Japanese company is in exclusive discussions to buy San Miguel's beer business in a deal worth an estimated $1.25 billion
By Sameera Anand
Japan's Kirin Holdings and San Miguel Corp. yesterday announced that they have signed a memorandum of understanding which includes an exclusivity clause for Kirin to acquire a further 43.25% stake in San Miguel Brewery. No financial details were disclosed, but based on San Miguel Brewery's last traded share price, the stake is estimated to be valued upwards of $1.25 billion.
Kirin and San Miguel have had a strategic and financial partnership since 2001. In December 2001, Kirin agreed to acquire 15% of San Miguel's equity by subscribing to newly issued shares and negotiated the right to be involved in San Miguel's management. Kirin's stated intention was to grow revenues from its beer business outside Japan by having a foothold in a strong Southeast Asian business. Then in December 2005 Kirin upped its stake to 19.7% by buying part of the holdings of the San Miguel Corporation Retirement Plan.
It is not clear what plan the two parties have with respect to Kirin's stake in San Miguel Corp., the parent company of San Miguel Brewery. It is possible that Kirin could put the San Miguel Corp. shares back to the parent and reduce its outlay for the brewery business.
San Miguel Brewery is the largest beer producer in the Philippines with a dominant market share and a product portfolio of eight beers, including the country's top four brands – San Miguel Pale Pilsen, Red Horse, San Mig Light and Gold Eagle. It has five breweries strategically located across the Philippines and a distribution system serving around half a million outlets.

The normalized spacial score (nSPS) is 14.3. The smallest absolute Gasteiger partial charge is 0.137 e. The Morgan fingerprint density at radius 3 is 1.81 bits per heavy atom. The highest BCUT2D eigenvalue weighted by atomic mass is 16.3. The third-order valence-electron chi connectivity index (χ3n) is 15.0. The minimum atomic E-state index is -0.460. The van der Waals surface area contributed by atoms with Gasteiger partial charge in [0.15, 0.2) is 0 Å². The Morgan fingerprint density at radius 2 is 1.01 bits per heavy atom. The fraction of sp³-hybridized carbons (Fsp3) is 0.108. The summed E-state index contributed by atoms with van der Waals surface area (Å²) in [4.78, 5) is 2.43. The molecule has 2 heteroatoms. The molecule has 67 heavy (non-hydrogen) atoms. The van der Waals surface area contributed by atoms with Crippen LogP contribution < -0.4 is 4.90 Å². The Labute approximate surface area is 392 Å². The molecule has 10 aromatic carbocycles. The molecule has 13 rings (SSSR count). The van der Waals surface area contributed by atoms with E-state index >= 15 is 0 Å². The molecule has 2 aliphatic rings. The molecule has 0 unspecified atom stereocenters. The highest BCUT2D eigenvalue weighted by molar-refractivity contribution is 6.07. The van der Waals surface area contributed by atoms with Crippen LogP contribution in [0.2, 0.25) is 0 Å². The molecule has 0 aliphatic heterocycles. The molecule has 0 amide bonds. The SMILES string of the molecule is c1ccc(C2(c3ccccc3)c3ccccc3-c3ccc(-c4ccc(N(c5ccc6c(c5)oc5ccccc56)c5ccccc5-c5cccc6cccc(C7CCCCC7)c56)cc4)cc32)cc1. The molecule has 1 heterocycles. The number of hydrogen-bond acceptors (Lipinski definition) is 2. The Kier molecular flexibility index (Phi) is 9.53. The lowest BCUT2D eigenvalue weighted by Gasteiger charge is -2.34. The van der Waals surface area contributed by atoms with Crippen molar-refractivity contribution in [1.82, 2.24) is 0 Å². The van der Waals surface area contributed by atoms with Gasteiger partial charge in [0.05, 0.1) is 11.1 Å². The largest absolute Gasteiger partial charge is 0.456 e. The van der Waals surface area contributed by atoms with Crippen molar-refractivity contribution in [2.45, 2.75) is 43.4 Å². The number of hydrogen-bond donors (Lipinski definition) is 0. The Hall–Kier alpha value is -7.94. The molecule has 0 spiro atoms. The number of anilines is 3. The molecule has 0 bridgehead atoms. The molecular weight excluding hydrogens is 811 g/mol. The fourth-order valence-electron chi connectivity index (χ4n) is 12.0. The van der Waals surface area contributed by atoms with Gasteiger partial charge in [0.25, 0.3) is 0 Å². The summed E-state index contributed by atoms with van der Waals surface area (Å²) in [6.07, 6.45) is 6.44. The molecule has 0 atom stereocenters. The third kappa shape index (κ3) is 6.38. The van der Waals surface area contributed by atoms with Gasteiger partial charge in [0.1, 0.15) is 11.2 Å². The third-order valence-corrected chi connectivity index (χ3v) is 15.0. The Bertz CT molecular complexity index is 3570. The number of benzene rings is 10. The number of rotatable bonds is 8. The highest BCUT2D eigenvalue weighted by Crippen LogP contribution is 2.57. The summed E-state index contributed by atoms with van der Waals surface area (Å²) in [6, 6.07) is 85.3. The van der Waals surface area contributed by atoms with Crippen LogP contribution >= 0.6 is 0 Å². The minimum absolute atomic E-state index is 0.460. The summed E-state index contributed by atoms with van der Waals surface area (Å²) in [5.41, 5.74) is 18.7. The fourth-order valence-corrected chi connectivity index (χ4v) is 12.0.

A research report on San Miguel Brewery issued in the fourth quarter of 2008 by AB Capital Securities notes that the company's performance would be affected by the global economic slowdown "but since it is a consumer company, it should fare better than companies in other sectors."
Kirin has a presence in alcohol and soft drinks, pharmaceuticals and food products, including dairy. Over the past few years, Kirin, which is best-known within Japan as a brewer, has sought to diversify its revenue stream away from a dependence on beer as wines and spirits have eroded the consumer preference for beer. Also, Japan's population is aging, which is bringing down overall alcohol consumption.
In 2007, Kirin acquired National Foods, headquartered in Melbourne, from San Miguel Corporation. National Foods currently accounts for around 45% of milk sales in Australia and is also a leading player in yogurt. In August 2008, National Foods shelled out $790 million to take over Dairy Farmers, a Sydney-headquartered milk co-operative and Australia's second-largest producer of fresh dairy products for retail customers, after National Foods.
Then in November 2008, Kirin Brewery acquired from Diageo the right to import and market four varieties of Guinness stout beer, two varieties of Kilkenny ale-type beer, and four varieties of ready-to-drink Smirnoff Ice in Japan, effective June 2009. The intent was for Kirin to broaden the base of its domestic alcohol business.
Also in November, Kirin announced that its Sydney-based affiliate company, Lion Nathan, is in discussions regarding a potential merger with Coca-Cola Amatil, Oceania's leading non-alcoholic beverages company, for A$8 billion ($5.3 billion) in a combination cash and share deal.
On the brewery deal San Miguel is represented by RBS, while Kirin is represented by Nomura.
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